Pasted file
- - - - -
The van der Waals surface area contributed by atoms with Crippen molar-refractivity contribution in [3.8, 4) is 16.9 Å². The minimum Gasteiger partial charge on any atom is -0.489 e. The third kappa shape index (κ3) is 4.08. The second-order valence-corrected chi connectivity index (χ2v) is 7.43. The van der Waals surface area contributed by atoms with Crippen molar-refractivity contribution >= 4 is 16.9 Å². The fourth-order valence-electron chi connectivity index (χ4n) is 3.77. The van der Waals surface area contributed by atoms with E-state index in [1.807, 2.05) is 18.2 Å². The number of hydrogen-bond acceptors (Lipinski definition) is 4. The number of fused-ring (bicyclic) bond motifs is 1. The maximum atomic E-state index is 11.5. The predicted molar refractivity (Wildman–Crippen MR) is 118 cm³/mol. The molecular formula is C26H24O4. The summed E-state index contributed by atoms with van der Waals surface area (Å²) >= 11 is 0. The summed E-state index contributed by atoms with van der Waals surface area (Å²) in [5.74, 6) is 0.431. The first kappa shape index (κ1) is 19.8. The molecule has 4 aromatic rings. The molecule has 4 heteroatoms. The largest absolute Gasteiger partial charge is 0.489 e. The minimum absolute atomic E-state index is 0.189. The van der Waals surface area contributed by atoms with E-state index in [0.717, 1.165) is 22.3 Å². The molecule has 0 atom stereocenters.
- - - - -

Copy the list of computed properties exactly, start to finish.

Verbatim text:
The van der Waals surface area contributed by atoms with Crippen molar-refractivity contribution in [3.8, 4) is 16.9 Å². The minimum Gasteiger partial charge on any atom is -0.489 e. The third kappa shape index (κ3) is 4.08. The second-order valence-corrected chi connectivity index (χ2v) is 7.43. The van der Waals surface area contributed by atoms with Crippen molar-refractivity contribution >= 4 is 16.9 Å². The fourth-order valence-electron chi connectivity index (χ4n) is 3.77. The van der Waals surface area contributed by atoms with E-state index in [1.807, 2.05) is 18.2 Å². The number of hydrogen-bond acceptors (Lipinski definition) is 4. The number of fused-ring (bicyclic) bond motifs is 1. The maximum atomic E-state index is 11.5. The predicted molar refractivity (Wildman–Crippen MR) is 118 cm³/mol. The molecular formula is C26H24O4. The summed E-state index contributed by atoms with van der Waals surface area (Å²) >= 11 is 0. The summed E-state index contributed by atoms with van der Waals surface area (Å²) in [5.74, 6) is 0.431. The first kappa shape index (κ1) is 19.8. The molecule has 4 aromatic rings. The molecule has 4 heteroatoms. The largest absolute Gasteiger partial charge is 0.489 e. The minimum absolute atomic E-state index is 0.189. The van der Waals surface area contributed by atoms with E-state index in [0.717, 1.165) is 22.3 Å². The molecule has 0 atom stereocenters.